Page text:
Amish Farm Mosaics




I really thought these corn shocks were cool.


“One of the most well-known ways of taking in corn is through shocking it. The first step is for the farmer to drive his team of horses, pulling a machine called a binder which cuts the cornstalks off close to the ground. The binder then makes bundles of corn which must be gathered by hand and stacked up in a teepee-style pile. Although the cornstalks are now dry, the corn is probably not dry enough to be stored safely.  The whole idea is to prevent the corn ears from falling on the ground and absorbing moisture. When the corn is dry, it will be gathered on a wagon and either shucked by hand or run through the corn picker.”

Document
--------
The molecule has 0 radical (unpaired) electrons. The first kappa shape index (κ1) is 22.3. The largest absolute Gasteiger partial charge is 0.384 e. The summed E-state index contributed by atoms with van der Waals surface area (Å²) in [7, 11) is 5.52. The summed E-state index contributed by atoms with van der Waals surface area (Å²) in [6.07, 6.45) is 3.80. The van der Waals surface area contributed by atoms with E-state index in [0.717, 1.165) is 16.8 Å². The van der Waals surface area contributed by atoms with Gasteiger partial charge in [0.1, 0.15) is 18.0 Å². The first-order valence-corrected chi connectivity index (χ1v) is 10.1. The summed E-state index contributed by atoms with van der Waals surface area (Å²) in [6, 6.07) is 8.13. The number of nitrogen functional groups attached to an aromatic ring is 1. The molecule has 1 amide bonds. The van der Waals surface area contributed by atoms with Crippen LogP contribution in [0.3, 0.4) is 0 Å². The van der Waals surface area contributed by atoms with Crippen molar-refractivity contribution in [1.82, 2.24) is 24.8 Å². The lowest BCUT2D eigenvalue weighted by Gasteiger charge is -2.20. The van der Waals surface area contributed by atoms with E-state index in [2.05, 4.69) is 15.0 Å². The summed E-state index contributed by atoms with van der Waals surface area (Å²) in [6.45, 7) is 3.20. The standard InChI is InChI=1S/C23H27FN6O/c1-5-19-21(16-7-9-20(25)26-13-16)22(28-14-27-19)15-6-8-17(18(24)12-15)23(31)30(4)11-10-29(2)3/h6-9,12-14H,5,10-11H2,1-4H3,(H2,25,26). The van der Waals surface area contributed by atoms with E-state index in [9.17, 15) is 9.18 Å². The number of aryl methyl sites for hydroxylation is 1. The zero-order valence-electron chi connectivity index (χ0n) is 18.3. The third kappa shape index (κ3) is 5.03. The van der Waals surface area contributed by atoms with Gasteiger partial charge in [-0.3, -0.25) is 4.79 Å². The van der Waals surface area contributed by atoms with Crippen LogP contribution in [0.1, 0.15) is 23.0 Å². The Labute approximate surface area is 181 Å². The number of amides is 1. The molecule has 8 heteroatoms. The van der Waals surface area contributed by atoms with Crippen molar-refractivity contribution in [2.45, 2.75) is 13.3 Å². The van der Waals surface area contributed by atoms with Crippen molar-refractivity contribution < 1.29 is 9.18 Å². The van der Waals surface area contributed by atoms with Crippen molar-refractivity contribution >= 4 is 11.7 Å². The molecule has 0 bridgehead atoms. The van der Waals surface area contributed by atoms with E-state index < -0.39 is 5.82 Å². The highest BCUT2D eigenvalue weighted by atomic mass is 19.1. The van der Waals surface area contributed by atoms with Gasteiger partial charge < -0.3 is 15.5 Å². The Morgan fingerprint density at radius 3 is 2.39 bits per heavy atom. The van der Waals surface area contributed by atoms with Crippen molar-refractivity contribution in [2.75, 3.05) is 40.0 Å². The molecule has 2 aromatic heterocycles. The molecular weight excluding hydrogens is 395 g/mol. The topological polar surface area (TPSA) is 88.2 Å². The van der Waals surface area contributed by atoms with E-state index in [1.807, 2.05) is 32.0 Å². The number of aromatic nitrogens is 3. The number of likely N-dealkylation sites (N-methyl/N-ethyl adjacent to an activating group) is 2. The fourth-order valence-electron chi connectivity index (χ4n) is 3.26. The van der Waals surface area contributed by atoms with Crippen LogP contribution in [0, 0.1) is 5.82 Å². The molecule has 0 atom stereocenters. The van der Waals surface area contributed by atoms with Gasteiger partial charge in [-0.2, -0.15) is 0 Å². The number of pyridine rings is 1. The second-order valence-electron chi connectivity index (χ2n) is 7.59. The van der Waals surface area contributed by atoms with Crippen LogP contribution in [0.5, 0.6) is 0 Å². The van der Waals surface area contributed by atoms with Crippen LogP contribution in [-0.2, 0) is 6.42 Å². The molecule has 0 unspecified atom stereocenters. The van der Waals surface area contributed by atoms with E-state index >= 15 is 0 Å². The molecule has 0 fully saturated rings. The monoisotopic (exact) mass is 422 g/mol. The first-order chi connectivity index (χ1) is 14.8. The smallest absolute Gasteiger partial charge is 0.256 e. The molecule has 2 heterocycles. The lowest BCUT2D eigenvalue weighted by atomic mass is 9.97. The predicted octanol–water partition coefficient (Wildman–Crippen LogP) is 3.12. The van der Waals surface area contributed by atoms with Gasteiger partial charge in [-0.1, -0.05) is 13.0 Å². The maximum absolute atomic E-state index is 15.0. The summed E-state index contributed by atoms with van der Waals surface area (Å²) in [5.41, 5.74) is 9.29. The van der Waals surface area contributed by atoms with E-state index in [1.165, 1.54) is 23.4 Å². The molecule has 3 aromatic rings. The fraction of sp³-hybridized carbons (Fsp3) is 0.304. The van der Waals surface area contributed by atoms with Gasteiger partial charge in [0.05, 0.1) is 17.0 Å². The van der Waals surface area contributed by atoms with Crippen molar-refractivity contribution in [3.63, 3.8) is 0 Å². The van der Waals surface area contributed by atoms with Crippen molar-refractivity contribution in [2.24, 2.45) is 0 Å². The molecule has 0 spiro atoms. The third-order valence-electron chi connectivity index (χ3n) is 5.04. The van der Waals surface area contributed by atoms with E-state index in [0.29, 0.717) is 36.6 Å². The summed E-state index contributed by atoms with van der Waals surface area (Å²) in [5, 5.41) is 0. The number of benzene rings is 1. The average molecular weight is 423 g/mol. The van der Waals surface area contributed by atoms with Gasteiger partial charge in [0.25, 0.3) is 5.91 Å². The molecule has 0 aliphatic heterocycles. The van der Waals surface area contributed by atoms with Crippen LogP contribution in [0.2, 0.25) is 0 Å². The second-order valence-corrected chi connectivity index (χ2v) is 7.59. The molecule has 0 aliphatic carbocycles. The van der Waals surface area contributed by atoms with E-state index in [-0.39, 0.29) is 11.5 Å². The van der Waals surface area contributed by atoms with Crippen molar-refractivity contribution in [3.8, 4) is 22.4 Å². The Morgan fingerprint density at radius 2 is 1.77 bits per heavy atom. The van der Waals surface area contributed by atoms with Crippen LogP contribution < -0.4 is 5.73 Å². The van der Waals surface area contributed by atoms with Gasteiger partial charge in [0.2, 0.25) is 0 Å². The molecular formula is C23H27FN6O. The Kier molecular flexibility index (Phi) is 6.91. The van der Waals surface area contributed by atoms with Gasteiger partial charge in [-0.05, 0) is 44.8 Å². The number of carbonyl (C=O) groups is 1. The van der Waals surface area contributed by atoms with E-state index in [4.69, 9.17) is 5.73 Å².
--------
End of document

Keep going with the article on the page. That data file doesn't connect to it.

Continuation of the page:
I’ll be linking up to The Barn Collective at Tom the Backroads Traveler and to Mosaic Monday with Maggie at Normandy Life.

ht: Dutchman News

About Ellen am a wife, mother, baba (grandmother) and a loyal friend. Jesus is my King and my hope is in my future with Him.

19 thoughts on “Amish Farm Mosaics

  1. Learned something new today about corn shocks. Your post made me remember visits to a wildlife area surrounded by farms that grew corn. The farmers were kind enough to leave some corn in the fields for the birds…. Happy Monday!

  2. When we lived in NY we often took a weekend drive to the Amish area of Pennsylvania. It is where my children saw farm animals and learned how blacksmiths worked and how the land was plowed. We’d eat at “family style” restaurants and buy apple and pumpkin butter to bring home and quilted pot holders and place mats. All nice memories that your photos brought back to me, Ellen.

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